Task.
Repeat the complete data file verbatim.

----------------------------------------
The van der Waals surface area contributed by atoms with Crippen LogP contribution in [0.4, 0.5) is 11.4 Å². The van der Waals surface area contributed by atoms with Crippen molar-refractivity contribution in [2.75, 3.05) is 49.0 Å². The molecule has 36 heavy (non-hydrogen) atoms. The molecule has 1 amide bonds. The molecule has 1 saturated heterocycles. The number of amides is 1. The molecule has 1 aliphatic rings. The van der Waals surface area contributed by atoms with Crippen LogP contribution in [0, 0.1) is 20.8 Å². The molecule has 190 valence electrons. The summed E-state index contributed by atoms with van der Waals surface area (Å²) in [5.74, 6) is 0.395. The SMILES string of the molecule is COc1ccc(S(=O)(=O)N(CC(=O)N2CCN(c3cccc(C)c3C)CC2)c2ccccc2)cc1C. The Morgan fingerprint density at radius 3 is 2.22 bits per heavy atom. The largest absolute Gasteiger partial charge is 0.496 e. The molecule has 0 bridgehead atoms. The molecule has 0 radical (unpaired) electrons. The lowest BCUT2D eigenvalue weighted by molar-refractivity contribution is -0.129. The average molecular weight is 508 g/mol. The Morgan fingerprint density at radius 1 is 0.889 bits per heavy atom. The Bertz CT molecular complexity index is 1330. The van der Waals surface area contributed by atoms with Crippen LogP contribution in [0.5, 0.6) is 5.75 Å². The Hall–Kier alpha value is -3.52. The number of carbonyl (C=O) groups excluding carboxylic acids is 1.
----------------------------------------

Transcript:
The van der Waals surface area contributed by atoms with Crippen LogP contribution in [0.4, 0.5) is 11.4 Å². The van der Waals surface area contributed by atoms with Crippen molar-refractivity contribution in [2.75, 3.05) is 49.0 Å². The molecule has 36 heavy (non-hydrogen) atoms. The molecule has 1 amide bonds. The molecule has 1 saturated heterocycles. The number of amides is 1. The molecule has 1 aliphatic rings. The van der Waals surface area contributed by atoms with Crippen LogP contribution in [0, 0.1) is 20.8 Å². The molecule has 190 valence electrons. The summed E-state index contributed by atoms with van der Waals surface area (Å²) in [5.74, 6) is 0.395. The SMILES string of the molecule is COc1ccc(S(=O)(=O)N(CC(=O)N2CCN(c3cccc(C)c3C)CC2)c2ccccc2)cc1C. The Morgan fingerprint density at radius 3 is 2.22 bits per heavy atom. The largest absolute Gasteiger partial charge is 0.496 e. The molecule has 0 bridgehead atoms. The molecule has 0 radical (unpaired) electrons. The lowest BCUT2D eigenvalue weighted by molar-refractivity contribution is -0.129. The average molecular weight is 508 g/mol. The Morgan fingerprint density at radius 1 is 0.889 bits per heavy atom. The Bertz CT molecular complexity index is 1330. The van der Waals surface area contributed by atoms with Crippen LogP contribution in [0.5, 0.6) is 5.75 Å². The Hall–Kier alpha value is -3.52. The number of carbonyl (C=O) groups excluding carboxylic acids is 1.